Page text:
On its part, the oil and gas company released a statement saying: “Transpetro has always been open to dialogue. Worker’s rights are respected and operational safety is our commitment.
There was never any interruption in our vessels and operations are normal.”

On 17 May, CONTTMAF agreed to suspend the strike after a judge convened both parties to a conciliation of the conflict.

How could have the conflict been better handled?

“It is clear that the conflict is due to insufficient social dialogue, that negotiations could be opened, through mediation or arbitration,” Chaumette says.

However, although the Federal Constitution stipulates that in the “failure of collective negotiation, the parties may choose arbitrators”, this conflict resolution mechanism is not often used to address issues between the workforce and an employer. The usual answer is often litigation, Chaumette says.

“The political and economic context of Brazil contributes to the disruption of negotiations, given that Transpetro is part of Petrobras divestment plans.”

“The court declared the industrial action to be fully legal and the protests continued on all company vessels.”

Petrobras is selling stakes in Transpetro as part of the company’s divestment plan for 2016. The move is hoped to raise cash, instead of relying on financial aid from the Brazilian government.

The company has also been rocked by a corruption investigation, which saw a number of searches and detentions over illicit payouts, bribes and illegal contracts and has involved Brazil’s political and economic elite.

The company declared a loss of $9.6bn loss in 2015. As The Guardian reported, “once the crown jewel of Brazil’s government, Petrobras’s image quickly lost its luster amid mismanagement and corruption”.

Despite looking promising, the conciliation hearing on 17 May hasn’t changed much, Vianna says, since Transpetro does not accept the workers’ requests for more time ashore.

“Arbitration or mediation probably would work better. It is much faster than state justice and sometimes more efficient.”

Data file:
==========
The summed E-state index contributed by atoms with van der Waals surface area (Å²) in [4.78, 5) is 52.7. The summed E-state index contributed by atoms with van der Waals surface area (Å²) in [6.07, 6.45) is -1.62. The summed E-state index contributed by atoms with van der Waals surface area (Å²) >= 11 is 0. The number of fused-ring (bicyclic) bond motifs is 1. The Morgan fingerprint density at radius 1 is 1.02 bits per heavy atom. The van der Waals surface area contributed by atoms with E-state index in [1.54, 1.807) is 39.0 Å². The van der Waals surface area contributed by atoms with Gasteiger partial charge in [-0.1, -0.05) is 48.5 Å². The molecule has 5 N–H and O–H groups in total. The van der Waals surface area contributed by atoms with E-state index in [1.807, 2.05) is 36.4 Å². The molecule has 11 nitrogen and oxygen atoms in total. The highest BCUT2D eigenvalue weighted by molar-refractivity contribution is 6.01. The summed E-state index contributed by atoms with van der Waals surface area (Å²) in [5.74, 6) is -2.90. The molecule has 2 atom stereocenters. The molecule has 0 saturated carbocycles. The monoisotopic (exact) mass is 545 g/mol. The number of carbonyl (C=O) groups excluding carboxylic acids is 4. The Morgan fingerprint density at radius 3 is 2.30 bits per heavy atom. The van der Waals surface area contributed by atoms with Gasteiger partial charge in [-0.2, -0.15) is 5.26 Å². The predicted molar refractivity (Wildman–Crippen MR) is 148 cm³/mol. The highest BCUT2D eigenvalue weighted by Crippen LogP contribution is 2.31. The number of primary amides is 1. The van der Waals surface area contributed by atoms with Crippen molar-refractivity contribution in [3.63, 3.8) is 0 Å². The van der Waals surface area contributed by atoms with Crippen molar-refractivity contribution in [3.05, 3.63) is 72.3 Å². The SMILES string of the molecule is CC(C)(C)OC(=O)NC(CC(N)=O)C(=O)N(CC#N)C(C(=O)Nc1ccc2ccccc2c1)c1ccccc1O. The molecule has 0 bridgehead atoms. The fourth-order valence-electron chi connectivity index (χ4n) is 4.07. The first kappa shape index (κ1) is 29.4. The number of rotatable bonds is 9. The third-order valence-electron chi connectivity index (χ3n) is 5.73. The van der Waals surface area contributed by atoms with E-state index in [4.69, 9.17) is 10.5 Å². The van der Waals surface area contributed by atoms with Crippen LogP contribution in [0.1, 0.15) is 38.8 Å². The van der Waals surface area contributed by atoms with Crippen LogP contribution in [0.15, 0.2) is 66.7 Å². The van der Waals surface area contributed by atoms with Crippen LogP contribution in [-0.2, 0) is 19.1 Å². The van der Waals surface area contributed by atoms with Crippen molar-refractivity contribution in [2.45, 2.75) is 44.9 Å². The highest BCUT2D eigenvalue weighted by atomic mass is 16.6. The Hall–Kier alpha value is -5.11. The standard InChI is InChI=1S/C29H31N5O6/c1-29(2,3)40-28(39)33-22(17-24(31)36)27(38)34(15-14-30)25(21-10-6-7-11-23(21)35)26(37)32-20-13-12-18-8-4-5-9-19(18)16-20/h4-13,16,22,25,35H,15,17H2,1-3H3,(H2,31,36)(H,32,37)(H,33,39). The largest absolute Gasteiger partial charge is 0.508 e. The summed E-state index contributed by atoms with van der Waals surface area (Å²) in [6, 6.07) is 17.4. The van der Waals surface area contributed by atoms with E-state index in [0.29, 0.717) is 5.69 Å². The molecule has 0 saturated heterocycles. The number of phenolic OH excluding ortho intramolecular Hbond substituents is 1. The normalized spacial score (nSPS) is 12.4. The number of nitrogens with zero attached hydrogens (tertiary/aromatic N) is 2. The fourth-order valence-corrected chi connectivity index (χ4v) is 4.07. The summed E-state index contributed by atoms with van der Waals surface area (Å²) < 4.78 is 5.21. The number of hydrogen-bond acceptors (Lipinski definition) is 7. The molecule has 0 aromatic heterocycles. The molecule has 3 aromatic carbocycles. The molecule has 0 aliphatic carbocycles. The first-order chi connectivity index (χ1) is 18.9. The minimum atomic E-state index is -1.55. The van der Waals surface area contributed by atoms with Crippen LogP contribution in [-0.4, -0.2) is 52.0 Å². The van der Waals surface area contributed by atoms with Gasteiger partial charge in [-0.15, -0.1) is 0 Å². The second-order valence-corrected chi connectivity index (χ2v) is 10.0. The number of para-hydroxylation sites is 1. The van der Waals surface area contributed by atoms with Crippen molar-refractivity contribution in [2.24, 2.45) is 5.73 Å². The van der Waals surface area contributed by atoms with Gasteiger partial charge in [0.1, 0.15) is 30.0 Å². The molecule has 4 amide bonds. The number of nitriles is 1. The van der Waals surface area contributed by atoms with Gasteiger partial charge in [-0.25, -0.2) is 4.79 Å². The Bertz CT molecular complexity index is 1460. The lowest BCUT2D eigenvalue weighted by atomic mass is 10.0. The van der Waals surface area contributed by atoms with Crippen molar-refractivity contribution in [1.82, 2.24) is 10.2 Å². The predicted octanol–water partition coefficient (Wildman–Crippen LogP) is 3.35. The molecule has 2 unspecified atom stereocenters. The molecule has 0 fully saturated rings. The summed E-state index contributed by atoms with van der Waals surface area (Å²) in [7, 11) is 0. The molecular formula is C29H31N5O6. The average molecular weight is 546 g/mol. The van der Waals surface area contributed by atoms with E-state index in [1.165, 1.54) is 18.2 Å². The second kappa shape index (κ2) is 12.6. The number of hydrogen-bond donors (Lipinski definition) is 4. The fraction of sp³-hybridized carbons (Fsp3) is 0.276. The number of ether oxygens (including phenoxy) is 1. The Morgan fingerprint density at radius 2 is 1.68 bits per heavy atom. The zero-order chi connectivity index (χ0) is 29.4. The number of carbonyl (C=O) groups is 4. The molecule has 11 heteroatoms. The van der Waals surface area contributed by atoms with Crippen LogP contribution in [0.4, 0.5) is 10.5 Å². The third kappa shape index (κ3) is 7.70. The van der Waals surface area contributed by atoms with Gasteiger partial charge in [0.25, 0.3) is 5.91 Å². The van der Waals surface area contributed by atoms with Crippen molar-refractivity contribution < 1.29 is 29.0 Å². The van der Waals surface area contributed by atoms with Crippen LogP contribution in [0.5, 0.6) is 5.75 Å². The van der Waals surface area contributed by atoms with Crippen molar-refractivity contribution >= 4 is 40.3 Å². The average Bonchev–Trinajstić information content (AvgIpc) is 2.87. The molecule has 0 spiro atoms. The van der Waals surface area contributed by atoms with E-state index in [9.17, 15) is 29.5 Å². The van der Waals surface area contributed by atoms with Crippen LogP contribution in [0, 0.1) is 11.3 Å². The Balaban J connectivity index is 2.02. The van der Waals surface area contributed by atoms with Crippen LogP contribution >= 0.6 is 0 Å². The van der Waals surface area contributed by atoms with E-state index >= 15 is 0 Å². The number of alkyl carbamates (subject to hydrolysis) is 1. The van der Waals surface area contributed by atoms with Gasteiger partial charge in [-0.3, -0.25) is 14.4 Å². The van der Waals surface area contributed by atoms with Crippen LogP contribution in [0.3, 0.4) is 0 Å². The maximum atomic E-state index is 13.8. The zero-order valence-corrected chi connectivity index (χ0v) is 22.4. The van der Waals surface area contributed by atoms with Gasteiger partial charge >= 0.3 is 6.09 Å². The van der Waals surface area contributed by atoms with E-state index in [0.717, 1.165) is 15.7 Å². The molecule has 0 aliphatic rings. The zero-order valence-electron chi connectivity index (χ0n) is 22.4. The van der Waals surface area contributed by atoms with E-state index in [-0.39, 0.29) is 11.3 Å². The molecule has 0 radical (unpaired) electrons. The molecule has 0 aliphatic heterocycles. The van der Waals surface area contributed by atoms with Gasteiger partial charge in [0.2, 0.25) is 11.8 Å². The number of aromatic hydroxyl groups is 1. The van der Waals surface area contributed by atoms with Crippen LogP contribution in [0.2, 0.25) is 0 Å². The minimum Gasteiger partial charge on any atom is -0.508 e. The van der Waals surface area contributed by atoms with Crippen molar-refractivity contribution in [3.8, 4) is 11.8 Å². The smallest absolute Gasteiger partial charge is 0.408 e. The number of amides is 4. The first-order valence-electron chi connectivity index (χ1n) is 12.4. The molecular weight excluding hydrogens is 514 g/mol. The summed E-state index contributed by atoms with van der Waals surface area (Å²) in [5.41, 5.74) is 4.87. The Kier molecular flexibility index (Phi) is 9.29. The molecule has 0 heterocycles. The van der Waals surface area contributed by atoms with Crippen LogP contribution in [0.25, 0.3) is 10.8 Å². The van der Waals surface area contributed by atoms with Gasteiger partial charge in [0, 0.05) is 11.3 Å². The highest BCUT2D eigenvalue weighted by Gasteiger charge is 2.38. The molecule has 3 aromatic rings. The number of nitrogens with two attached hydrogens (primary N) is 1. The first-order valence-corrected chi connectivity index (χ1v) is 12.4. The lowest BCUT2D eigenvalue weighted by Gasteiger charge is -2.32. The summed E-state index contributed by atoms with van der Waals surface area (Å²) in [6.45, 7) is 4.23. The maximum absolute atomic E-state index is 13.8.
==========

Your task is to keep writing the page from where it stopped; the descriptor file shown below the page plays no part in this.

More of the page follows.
Sign of a more deep-rooted problem

Although the conflict at hand has been dealt with particularly badly, it might be emblematic of a wider legislative problem in Brazil.

In the joint letter from the trade unions, ITF stated its belief that Transpetro’s action may not only have breached national law, but “seriously violated basic, fundamental worker’s rights as enshrined in the ILO’s principles of freedom of association.”

However, Brazil has not ratified ILO Convention 87 on Freedom of Association and Protection of the Right to Organise.

Ratification of the ILO Convention would force Brazil to adapt legislation to its principles. At present, “there are still workers who try to organise a union in the workplace and are fired,” Vianna says.

According to the ILO, when examining the application of international labour standards, the Committee on Freedom of Association makes two kinds of comments: observations and direct requests. The Committee has issued observations regarding Brazil’s situation for several years.

Within the current dispute, “a complaint of Brazilian unions at the ILO may lead to an investigation, then to observations of the Committee during 2017, but these observations have no binding effect.”

“The political and economic context of Brazil contributes to the disruption of negotiations.”

A court ruling recognised Transpetro’s handling of the situation as wrong, and Minister of the Superior Labour Court Katia Arruda stepped in to mediate the conflict.

On 20 May, the unions declared victory in the court battle to protect their rights, and a new set of improved working conditions is currently being negotiated between Transpetro and its employees.

“We are happy that an apparently acceptable agreement is being reached that gives the seafarers what they deserve,” the ITF said in a statement.

When faced with similar situations, “it is desirable that a company respects the principle of freedom union, union rights under national law, the right of collective labor disputes and the right to collective negotiations,” Vianna says.

“This does not prevent the company to develop and restructure if necessary, but in the context of social dialogue.”